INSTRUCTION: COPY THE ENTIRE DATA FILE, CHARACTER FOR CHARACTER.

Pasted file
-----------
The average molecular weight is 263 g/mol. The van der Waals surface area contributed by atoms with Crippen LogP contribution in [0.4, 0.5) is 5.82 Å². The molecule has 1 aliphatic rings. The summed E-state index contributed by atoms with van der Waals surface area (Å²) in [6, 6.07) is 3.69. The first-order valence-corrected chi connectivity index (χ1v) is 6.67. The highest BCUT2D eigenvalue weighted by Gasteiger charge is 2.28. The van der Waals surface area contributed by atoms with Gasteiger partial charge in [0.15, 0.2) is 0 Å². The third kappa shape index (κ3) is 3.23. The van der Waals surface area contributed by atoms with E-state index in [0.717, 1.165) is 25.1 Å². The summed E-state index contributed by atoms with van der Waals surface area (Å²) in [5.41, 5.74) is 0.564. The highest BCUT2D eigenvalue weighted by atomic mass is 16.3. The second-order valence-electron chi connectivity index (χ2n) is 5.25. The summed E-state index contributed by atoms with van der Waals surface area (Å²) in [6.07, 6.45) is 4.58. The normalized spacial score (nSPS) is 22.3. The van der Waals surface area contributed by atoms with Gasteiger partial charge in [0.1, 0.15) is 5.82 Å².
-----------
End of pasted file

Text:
The average molecular weight is 263 g/mol. The van der Waals surface area contributed by atoms with Crippen LogP contribution in [0.4, 0.5) is 5.82 Å². The molecule has 1 aliphatic rings. The summed E-state index contributed by atoms with van der Waals surface area (Å²) in [6, 6.07) is 3.69. The first-order valence-corrected chi connectivity index (χ1v) is 6.67. The highest BCUT2D eigenvalue weighted by Gasteiger charge is 2.28. The van der Waals surface area contributed by atoms with Gasteiger partial charge in [0.15, 0.2) is 0 Å². The third kappa shape index (κ3) is 3.23. The van der Waals surface area contributed by atoms with E-state index in [0.717, 1.165) is 25.1 Å². The summed E-state index contributed by atoms with van der Waals surface area (Å²) in [5.41, 5.74) is 0.564. The highest BCUT2D eigenvalue weighted by atomic mass is 16.3. The second-order valence-electron chi connectivity index (χ2n) is 5.25. The summed E-state index contributed by atoms with van der Waals surface area (Å²) in [6.07, 6.45) is 4.58. The normalized spacial score (nSPS) is 22.3. The van der Waals surface area contributed by atoms with Gasteiger partial charge in [0.1, 0.15) is 5.82 Å².